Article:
This book explores the possibility of a "liberatory postmodern rhetoric" or, alternatively, a "postmodern liberation rhetoric. " The author turns to one of the most ancient disciplines, rhetoric, in order to address a most contemporary concern: how can humans imagine new and better worlds when surrounded by unspeakable pain?
After a foray into key terms—rhetoric, postmodern, liberation, pain, imagination, religion—the author places into conversation the theory and practice of four contemporary rhetoricians, two postmoderns, Kenneth Burke and Thomas Merton, and two liberationists, Paulo Freire of Brazil and Oscar Romero of El Salvador.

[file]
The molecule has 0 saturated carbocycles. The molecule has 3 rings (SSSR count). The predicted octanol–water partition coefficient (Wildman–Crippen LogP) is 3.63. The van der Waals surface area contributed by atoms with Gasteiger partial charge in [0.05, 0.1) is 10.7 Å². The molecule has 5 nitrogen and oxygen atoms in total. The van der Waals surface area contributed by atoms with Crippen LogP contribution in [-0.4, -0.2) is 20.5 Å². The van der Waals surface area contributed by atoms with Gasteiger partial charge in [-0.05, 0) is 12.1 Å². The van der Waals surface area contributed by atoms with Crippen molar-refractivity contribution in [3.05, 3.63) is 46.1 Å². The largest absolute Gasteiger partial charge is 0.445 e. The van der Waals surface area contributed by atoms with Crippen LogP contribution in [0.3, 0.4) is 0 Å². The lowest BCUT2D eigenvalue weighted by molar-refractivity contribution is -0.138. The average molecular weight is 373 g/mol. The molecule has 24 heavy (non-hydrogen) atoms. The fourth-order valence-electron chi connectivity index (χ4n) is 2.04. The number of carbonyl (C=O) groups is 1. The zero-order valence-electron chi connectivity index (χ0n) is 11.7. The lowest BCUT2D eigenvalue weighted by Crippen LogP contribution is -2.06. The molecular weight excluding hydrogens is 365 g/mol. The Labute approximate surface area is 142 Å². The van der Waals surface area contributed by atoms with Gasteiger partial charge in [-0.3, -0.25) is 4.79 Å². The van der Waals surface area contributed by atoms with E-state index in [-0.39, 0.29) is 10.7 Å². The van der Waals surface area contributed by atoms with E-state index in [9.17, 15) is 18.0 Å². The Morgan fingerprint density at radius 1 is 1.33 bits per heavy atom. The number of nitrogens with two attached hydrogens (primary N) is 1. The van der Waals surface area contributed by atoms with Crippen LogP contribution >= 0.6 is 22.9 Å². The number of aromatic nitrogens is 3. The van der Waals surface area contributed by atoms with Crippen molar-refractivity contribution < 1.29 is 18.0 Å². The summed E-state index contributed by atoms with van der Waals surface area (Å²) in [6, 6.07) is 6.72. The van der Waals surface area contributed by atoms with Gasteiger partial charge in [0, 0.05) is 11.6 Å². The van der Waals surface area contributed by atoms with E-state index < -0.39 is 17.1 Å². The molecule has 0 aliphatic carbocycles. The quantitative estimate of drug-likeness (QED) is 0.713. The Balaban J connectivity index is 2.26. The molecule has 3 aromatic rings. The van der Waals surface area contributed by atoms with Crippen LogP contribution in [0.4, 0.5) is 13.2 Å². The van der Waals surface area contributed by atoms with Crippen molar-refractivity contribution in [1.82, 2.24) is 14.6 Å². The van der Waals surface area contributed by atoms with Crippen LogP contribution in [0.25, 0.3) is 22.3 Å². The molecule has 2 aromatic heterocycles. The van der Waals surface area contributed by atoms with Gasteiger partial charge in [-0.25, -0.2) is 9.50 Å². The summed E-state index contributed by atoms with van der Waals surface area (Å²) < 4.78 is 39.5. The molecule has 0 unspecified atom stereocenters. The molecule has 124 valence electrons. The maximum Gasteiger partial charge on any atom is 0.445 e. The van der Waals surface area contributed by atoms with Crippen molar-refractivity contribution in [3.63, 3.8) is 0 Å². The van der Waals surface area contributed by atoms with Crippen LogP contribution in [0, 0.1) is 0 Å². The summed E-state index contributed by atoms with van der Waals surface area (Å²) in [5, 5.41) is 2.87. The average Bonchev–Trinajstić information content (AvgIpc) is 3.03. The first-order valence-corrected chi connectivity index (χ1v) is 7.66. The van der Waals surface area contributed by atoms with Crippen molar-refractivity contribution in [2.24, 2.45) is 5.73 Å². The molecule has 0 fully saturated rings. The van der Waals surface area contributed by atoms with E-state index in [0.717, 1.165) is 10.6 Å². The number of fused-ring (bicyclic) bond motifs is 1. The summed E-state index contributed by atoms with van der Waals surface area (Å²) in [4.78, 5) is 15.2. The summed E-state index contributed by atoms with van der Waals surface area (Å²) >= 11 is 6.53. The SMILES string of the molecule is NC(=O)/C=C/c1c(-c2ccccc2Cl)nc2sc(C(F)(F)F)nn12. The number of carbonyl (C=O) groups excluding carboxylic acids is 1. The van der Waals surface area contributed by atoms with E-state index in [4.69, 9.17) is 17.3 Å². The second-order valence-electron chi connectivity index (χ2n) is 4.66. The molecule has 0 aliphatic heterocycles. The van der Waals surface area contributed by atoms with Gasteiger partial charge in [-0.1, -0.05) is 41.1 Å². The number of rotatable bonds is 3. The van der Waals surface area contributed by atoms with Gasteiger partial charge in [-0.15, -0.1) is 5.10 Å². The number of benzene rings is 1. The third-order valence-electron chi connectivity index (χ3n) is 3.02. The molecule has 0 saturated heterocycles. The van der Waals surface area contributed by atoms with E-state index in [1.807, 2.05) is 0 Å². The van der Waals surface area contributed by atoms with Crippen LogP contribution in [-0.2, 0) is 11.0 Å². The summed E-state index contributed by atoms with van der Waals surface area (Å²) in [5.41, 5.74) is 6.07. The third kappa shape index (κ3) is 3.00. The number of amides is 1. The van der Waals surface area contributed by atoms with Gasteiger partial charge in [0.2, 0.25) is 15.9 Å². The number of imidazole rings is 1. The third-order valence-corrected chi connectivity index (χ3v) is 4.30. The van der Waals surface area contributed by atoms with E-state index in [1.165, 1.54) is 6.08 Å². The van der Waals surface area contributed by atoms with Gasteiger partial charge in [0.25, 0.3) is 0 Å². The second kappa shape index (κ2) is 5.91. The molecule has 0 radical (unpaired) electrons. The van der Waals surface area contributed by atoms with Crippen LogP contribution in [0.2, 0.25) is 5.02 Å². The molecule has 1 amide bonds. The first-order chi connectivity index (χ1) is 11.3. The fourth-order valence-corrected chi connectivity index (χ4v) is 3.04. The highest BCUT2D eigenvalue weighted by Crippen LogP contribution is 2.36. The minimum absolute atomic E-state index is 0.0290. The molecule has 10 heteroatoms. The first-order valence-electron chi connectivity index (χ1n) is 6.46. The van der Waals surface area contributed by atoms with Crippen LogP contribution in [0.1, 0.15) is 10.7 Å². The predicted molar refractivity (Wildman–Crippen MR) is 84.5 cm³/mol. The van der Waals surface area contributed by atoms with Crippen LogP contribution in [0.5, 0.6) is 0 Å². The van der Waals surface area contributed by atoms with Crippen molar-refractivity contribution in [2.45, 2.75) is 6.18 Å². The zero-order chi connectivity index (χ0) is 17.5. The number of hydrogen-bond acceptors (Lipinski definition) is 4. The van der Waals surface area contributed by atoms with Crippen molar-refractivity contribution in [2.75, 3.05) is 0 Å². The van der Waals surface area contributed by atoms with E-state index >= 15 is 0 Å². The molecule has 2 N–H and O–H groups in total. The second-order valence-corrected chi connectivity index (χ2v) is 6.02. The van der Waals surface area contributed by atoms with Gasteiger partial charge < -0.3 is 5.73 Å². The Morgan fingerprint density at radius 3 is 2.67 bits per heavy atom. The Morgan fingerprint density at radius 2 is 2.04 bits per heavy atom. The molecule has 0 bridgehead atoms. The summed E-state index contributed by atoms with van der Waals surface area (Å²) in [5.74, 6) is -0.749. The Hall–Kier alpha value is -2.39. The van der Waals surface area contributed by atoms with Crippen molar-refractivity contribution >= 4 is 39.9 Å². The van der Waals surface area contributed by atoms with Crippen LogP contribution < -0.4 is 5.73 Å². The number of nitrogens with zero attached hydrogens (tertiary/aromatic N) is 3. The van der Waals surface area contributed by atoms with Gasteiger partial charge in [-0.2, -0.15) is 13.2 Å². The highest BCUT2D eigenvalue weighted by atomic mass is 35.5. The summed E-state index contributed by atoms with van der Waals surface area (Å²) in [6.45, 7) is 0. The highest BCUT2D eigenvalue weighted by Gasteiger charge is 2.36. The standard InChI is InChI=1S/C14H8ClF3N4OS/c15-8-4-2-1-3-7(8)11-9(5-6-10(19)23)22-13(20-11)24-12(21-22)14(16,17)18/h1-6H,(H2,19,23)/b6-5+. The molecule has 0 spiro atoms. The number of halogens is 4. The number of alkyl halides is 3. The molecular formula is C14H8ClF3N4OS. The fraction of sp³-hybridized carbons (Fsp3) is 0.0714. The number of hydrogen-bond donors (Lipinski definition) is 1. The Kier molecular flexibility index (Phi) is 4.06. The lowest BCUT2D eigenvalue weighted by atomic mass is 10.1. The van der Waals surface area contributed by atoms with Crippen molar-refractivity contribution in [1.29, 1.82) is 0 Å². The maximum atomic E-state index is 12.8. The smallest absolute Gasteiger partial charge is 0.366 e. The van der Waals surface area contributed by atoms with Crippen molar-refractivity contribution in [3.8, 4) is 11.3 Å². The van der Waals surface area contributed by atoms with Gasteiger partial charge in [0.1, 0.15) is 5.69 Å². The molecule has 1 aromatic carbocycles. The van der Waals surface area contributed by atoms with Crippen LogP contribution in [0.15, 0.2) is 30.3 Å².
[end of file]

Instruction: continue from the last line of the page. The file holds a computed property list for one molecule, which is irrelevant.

Bradford T. Stull is Assistant Professor of English at Indiana University-East.
"There are many things I like about this book. First, and above all, it is concerned with how to be a responsible human being in the contemporary world, and the author's voice is appropriate to that concern: honest, intelligent, compassionate. Second, the book, ambitiously, aims to bring into dialogue two of the most powerful groups of theory on the scene at present. This is to tackle two major questions of pressing concern to many: on the one hand, can or does postructuralist theory have an ethic; on the other, how limiting is the particularity on which liberationist theories are based. Third, I like the author's choice of rhetoric and dialectic as a way to stage this confrontation and to address the ethical questions that concern him. " — Lynn Poland, Davidson College